nant of Λis det Λ = (det BTB)1/2, here BTis the

transpose of B. For a square matrix B, it is directly

det Λ = det B. The determinant also represents the

volume of the lattice in geometry perspective, denoted

as vol(Λ). The length of the lattice point b∈Rmis

deﬁned as kbk= (bTb)1/2.

•Successive minima: The successive minima of an

n-dimensional lattice Λare the positive quantities

λ1(Λ) ≤λ2(Λ) ≤... ≤λn(Λ), where λk(Λ) is the

smallest radius of a zero-centered ball containing klin-

early independent vectors of Λ. Denote λ1=λ1(Λ) as

the length of the shortest nonzero vector of Λ.

•Hermite’s constant: The Hermite invariant of the lat-

tice Λis deﬁned by

γ(Λ) = λ2

1(Λ)/vol(Λ)2/n =λ2

1(Λ)/det(Λ)2/n.(S2)

Hermite’s constant γnis the maximal value γ(Λ) over

all n-dimensional lattices, or the minimal constant γ

which enables λ1(Λ)2≤γ(det Λ)2/n satisﬁed for all

n-dimensional lattices equivalently.

•QR-decomposition: The lattice basis matrix Bhas

the unique decomposition B=QR ∈Rm×n, R =

[ri,j ]1≤i,j≤n∈Rn×n,here Q∈Rm×nis isometric

(with pairwise orthogonal column vectors of length 1)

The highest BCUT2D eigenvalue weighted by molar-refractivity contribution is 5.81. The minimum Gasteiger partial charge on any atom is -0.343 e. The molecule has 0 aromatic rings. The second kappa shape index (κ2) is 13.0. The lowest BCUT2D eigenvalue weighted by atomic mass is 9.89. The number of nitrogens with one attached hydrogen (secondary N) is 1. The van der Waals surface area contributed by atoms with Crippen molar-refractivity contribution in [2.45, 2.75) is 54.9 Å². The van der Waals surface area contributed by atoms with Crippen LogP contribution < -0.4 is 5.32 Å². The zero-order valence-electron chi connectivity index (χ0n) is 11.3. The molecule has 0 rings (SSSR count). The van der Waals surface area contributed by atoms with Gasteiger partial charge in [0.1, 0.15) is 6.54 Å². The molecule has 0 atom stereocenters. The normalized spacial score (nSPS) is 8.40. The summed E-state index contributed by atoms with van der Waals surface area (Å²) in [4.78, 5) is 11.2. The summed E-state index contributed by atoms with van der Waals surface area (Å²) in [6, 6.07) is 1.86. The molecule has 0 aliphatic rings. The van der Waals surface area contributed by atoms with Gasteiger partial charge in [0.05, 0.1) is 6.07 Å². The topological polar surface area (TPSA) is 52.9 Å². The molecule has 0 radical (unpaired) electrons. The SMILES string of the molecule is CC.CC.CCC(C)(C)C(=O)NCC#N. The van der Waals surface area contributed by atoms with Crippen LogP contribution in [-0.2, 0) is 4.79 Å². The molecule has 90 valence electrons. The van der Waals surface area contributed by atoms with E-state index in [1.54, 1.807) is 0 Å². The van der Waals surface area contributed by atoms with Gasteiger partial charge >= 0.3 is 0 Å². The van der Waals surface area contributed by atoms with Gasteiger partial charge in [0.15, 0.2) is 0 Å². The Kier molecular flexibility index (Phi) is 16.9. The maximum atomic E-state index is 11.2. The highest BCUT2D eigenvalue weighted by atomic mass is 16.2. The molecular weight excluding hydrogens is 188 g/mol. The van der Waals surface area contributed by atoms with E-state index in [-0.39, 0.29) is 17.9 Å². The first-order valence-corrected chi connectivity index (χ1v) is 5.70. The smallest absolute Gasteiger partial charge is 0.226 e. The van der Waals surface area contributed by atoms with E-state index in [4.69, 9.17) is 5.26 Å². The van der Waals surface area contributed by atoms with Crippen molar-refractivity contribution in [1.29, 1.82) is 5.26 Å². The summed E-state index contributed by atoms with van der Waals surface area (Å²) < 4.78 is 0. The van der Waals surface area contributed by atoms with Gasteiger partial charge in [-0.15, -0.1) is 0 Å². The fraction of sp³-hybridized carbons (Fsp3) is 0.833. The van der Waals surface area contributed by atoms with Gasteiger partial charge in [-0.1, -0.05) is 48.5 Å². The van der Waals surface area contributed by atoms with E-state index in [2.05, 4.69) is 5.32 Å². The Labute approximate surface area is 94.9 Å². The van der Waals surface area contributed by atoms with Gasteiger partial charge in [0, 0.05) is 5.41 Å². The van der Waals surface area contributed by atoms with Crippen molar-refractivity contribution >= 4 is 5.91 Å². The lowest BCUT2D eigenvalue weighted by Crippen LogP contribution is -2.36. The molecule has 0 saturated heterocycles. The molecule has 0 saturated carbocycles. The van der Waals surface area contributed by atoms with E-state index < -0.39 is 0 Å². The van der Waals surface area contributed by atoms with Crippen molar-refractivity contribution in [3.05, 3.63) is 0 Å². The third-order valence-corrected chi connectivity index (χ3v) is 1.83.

9

and R∈Rn×nis an upper-triangular matrix with posi-

tive diagonal entries ri,i . The Gram-Schmidt (GS) co-

efﬁcients µj,i =ri,j/ri,i can be obtained easily by the

QR-decomposition. For an integer matrix B, the GS

coefﬁcients are usually rational.

•Shortest Vector Problem (SVP): Given a group of ba-

sis Bof a lattice Λ,

Shortest Vector Problem (SVP): Find a vector v∈

Λ, such that kvk=λ1(Λ).

Approximate Shortest Vector Problem (α-SVP):

Find a nonzero vector v∈Λ, such that

kvk ≤ α·λ1(Λ).

Hermite Shortest Vector Problem (r-Hermite

SVP): Find a nonzero vector v∈Λ, such that kvk ≤

r·det(Λ)1/n.

The parameter α≥1in α-SVP is called the approx-

imation factor. Usually, the problem becomes easier

when αgets bigger. When α= 1,α-SVP and SVP

are the same problem. The real value of λ1in α-SVP

is hard to obtain because of the hardness of SVP. Thus

the solution of α-SVP is hard to check in some cases.

The problem r-Hermite SVP is deﬁned by a computable

(ralatively easy to compute) value det(Λ)1/n instead of

λ1to qualify the solution. As a result, we can check the

solution easily but lack a comparison with the shortest

vector.

•Closest Vector Problem (CVP): Given a group of basis

Bof a lattice Λ, and a target vector t∈span(B),

Closest Vector Problem (CVP): Find a vector v∈

Λ, such that the distance kv−tkcould be